Maisha L Wester and Xavier Aldana Reyes’ companion Twenty-First-Century Gothic brings together a host of established scholars and newer critical voices in order to explore key ideas and evolving themes in the field. What Wester and Reyes deftly accomplish with this collection of essays is better than a set of definitions through which to analyse twenty-first century Gothic literature: it is a road map and a glossary of terms for the coming century, which shows the analytical reader the cultural framework in which Gothic literature is not only being written but also received. This is a key book for anyone who knows literature and wishes to engage critically with twenty-first century Gothic, but also anyone who is a fan that wants to think a little more deeply (in fact for the fan it is a lovely deep dive into all sorts of wonders).
The collection is divided into four sections, constructed to lead us through the main key forms and also the main issues addressed by twenty-first century Gothic media. These sections are: Updating the Tradition; Contemporary Monsters; Contemporary Subgenres; and Ethnogothic. This opening section centres the new and key movements not just in literary theory, but social and cultural acceptance within which Gothic authors are writing, and in doing so also engages with Gothic readers and writers and the diversity present in the surrounding culture of Gothic. These themes are key because of the ‘self-awareness’ of the twenty-first century. At the end of 2020 when public discourse around such things as the Black Lives Matter movement and the public debate around the cultural decoration of our landscape have made us all look at our cultural landscape a little differently – this section in particular seems like timely and relevant scholarship: are the statues of our collective history to be seen as monsters or heroes? How do we reckon with this past? This collection shows that Gothic literature, art and material culture still have a place in helping us wrestle with our cultural demons.
The editors have also taken care to ensure diversity of voices from the Gothic community, with representation from women, non-binary people, and those from non-anglophone countries, and those writers are not only writing about the ‘diversity’ subjects. The editors clearly seek to establish a dialogue around the subject of Gothic literature in the twenty-first century that is as diverse as its source material. The collection then is both speaking about and acting as a disruption, performing this traditional aspect of the Gothic itself.
This first section of the book investigates the way the new landscape of twenty-first century culture brings challenges to the classic idea of the monster. Much of what classic Gothic monsters once represented is now embraced – the outspoken women, homosexual people, the immigrants – are no longer universally feared. Gothic literature and media, as is explained both in the introduction and in essays throughout, have become self-referential. As the Gothic constructs monsters to help us deal with the darkness and fears within us, contemporary Gothic then has had to adapt monsters such as the vampire because they have become ‘classics’ and cultural icons (104). In fact, where vampires, werewolves and ghosts were once to be feared, especially within a Christian context (as they represented eternal damnation or the beastly desires within), they now hold a very different power and place within culture. One of the most interesting things about fans of Gothic literature in the twentieth century, (but this is most keenly seen in those who have adopted Gothic aesthetics into other areas of their lives), was that it was often the dark, the othered, the monstrous that they were not only attracted to, but identified with. Where once the fan of Gothic literature was like Catherine Moreland in Northanger Abbey – fascinated by the scare, the shiver but also repelled by what it displayed – modern fans of the Gothic (film, literature, art) are often as likely to see themselves in the monster, or the othered. Into this then, come the discussions in the excellent chapters on ‘Postcolonial Gothic’ by Sarah Ilott (19–33), then in section 2, Sorcha Ní Fhlainn’s ‘Contemporary Vampires’ (102–116), and Kaja Franck and Sam George’s ‘Werewolves’ (144–159) which give us the sense of this turn: the outcast is now, if not redeemed, understood to be a victim (of the oppressive religious bias, of systemic violence or of heteronormativity) and it is the current culture that has to have a reckoning. The monsters have come to take revenge on that which made them, and whether they even need to be quelled is up for debate. That early question of Mary Shelley’s, who is the monster and who the human, has come to its full reckoning in the twentieth century.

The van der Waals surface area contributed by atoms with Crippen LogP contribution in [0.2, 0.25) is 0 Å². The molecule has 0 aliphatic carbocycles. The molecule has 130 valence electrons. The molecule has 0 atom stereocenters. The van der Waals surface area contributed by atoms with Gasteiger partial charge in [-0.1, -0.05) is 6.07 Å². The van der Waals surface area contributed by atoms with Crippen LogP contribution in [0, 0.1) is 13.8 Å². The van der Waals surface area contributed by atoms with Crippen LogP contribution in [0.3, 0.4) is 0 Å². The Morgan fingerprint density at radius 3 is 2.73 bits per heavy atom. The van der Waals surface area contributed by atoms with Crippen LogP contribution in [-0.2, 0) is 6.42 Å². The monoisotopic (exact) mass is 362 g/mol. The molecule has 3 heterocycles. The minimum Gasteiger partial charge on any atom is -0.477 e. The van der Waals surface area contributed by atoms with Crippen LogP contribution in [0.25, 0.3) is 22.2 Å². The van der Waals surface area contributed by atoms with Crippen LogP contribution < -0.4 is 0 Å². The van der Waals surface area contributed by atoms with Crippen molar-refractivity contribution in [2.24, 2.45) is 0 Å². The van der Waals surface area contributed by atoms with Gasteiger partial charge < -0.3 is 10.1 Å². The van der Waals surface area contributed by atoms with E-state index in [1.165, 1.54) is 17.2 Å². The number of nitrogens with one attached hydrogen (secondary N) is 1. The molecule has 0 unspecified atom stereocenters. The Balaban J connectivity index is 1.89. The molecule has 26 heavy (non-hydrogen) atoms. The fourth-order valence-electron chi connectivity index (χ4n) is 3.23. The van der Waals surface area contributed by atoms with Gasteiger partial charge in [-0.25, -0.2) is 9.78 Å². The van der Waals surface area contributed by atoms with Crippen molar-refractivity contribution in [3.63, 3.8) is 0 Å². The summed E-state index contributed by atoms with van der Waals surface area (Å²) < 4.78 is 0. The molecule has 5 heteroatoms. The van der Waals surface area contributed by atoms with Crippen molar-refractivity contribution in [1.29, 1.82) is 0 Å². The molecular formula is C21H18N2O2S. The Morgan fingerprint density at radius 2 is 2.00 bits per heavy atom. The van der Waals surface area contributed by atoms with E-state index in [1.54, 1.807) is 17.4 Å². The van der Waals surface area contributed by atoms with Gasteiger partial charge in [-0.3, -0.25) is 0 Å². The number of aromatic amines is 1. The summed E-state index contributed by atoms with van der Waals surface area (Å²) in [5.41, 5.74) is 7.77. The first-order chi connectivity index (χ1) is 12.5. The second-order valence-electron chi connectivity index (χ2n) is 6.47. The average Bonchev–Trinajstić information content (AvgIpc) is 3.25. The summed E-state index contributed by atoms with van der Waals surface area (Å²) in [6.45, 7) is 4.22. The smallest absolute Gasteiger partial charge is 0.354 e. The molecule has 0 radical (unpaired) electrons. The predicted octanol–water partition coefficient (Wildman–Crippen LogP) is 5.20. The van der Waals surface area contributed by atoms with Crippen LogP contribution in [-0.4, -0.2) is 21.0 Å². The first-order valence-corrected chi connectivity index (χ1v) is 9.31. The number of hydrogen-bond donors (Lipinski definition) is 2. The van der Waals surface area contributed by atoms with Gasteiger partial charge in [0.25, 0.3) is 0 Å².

The structure of the book needs to be praised again as the next three sections constantly build on the discussions of the essays in the first. The excellent essay by Ní Fhlainn on the development of the modern vampire makes much more sense having already discussed the difficulties of postfeminist Gothic and its relation to romance (and the awkward morality of books like Stephanie Meyer’s Twilight). Similarly the current fascination with zombies and their change from mindless decaying bodies to things which imbibe and feel, or questions about their being part of society is discussed at length in Reyes’ essay, but has more depth once one can see the line between that change and ‘Neoliberal Gothic’ as exposed in the essay by Linnie Blake (60–71).
Within the section on ‘Contemporary Monsters’ the collection delves into the new places that need to be created to give audiences the true ‘shiver stories’ of Gothic past, or indeed horror of old. In a world where a vampire sparkles and is benign, and a werewolf is relatable, what is left to be truly scary as a metaphor? Here the chapters on ‘Gothic Digital Technologies’ by Joseph Crawford (72–87), ‘Contemporary Serial Killers’ by Bernice Murphy (: 117–130) and Reyes’ ‘Zombies’ (89–101) do this for me. In a world less explicitly religious, the idea of eternal damnation does not represent the vampire any longer, and eternal life seems like a boon – but the constant decay of the zombie is horrific to a society obsessed with beauty and youth. Though I wasn’t convinced by Reyes’ comment that it would be inevitable someone falls in love with the person that eats your husband’s brain (97), the horror of how to deal with those who once committed awful crimes but return to the community is a keen discussion on our personal morality and capacity for forgive. The fear of viruses and our own capacity to create situations in which we unwillingly infect and hurt each other was a little too close comfort in a post Covid-19 world, but Reyes’ exploration of the deep issues that have given rise to zombie apocalypse narratives in recent years shows how maybe these fears are not fantastical but sensible. The chill of horror tales told through technologies that we can’t control is genuinely palpable in Joseph Crawford’s introductory essay – ‘Gothic Digital Technologies’ (72–87).